Welcome to day thirty of my 30 Days of Ayurveda series! Throughout these blogs and videos, I will be sharing some upbeat thoughts and wellness tips, as well as some Ayurvedic tricks and food recommendations, to help you lead a balanced life.
One of things I appreciated during lockdown was having more time available in my kitchen and garden. During these months, I particularly enjoyed soaking beans to make some tasty recipes!
Do you have to soak beans overnight?
The simple answer is Yes! I get my dried beans and legumes and I put them on to soak overnight. During this time, they plump and swell and become all juicy and gorgeous before I go on to cook them in the morning.
Beans and chickpeas in particular contain what are known as anti-nutrients, if we were to cook them without soaking them first they would in some cases actually be toxic and poisonous to us, giving us horrendous tummy aches. By soaking them we start to change their chemical composition. Soaking basically makes the bean come into life, it is the early stages of growing into a plant.
Chickpeas, take around an hour to cook. In order to make them more easily digestible, it is good to cook them to the point that when you squash them down, they turn into mush. Another advantage of soaking is that the longer you leave them to soak the shorter the cooking time becomes.
I like to cook my chickpeas first thing in the morning while I am getting ready so they are all set for the rest of the day. Normally, this is a luxury of time that I only have at the weekend. However, during lockdown, I had more than enough time to get them ready in the morning!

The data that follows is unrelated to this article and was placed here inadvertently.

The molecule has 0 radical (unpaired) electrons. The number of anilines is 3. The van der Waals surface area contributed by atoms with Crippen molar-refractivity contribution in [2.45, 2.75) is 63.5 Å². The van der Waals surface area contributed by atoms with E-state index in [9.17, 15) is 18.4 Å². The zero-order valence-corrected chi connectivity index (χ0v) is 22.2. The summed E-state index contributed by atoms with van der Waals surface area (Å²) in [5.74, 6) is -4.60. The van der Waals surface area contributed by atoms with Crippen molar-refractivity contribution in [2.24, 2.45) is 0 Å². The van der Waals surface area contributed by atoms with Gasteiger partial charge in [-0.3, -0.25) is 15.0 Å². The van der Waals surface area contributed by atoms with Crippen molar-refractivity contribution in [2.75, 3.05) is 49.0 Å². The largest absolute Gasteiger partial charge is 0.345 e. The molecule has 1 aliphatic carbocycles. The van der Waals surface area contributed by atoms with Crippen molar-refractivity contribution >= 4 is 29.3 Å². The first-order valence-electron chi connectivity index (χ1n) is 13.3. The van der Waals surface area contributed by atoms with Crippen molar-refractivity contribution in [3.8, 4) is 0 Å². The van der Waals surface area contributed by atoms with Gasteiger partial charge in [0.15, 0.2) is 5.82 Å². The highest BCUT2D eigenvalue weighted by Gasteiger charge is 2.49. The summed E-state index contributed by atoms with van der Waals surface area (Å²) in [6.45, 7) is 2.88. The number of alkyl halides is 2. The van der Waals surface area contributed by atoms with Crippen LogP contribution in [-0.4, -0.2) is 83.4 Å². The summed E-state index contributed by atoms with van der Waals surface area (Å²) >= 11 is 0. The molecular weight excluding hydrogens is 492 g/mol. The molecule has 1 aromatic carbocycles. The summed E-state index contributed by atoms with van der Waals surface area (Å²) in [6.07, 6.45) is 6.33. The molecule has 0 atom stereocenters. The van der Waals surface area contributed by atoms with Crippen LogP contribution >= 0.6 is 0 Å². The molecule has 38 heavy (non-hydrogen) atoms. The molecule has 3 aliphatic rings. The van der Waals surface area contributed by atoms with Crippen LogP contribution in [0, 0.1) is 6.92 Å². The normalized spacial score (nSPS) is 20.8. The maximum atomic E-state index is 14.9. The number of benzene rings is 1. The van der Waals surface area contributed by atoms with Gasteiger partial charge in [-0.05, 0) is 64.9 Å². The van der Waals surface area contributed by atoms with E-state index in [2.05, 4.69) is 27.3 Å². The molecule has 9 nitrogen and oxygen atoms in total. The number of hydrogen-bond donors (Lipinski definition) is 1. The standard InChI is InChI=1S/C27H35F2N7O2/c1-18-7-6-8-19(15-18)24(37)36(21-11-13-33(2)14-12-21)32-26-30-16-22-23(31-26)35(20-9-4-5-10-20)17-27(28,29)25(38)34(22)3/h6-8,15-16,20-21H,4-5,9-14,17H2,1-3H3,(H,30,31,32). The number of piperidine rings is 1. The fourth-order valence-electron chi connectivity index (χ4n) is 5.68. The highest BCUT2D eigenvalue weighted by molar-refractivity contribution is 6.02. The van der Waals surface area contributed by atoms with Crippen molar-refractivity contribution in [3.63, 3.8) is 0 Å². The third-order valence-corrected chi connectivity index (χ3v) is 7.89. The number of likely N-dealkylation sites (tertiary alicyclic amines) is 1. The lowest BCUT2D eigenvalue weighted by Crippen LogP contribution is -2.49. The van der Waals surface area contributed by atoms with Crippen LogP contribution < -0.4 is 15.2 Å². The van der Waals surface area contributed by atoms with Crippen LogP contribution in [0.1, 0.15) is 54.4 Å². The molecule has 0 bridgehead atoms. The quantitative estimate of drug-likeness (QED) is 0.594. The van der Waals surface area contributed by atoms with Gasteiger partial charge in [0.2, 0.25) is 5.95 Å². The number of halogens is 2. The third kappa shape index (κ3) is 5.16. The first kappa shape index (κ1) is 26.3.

What are beans good for?
There are so many different ways we can use them. I can make a really delicious hummus for lunch, and then prepare a really tasty bean salad in the evening. If you have any left over, they are the perfect addition to a tasty curry sauce or a soup!
Legumes are very beneficial for the body. Beans contain both soluble and insoluble fibre, which is really awesome for good gut health. Also, there is good evidence that they can help lower blood sugar and improve your cholesterol levels, as well as help maintain a healthy gut.
Beans do have a tendency to produce gas in the body. A lot of that is the response in the body to the things that are in the legumes, as well as the state of our gut bacteria. So if you are not used to consuming any kind of beans, then I would suggest slowly introducing them to your diet. You will most likely find that the digestive system starts to manage them better.
In Ayurveda, we use lots of different herbs and spices, as well as lots of other cooking techniques, to make beans even more absorbable and digestible. This is so we don’t get an increase in vata or excess gas. Some practitioners suggest cooking your beans with ghee (click here for my previous blog) and cumin seeds to help reduce any excess gas you may experience.
I hope you enjoyed my thirty days of tips and tricks to help you build some great Ayurvedic routines. Hopefully, they will soon be imbedded in your life and you can progress with them. Be sure to let me know how you’re getting on, and why not share your favourite bean recipe? Find me on Instagram @anneheigham and on YouTube.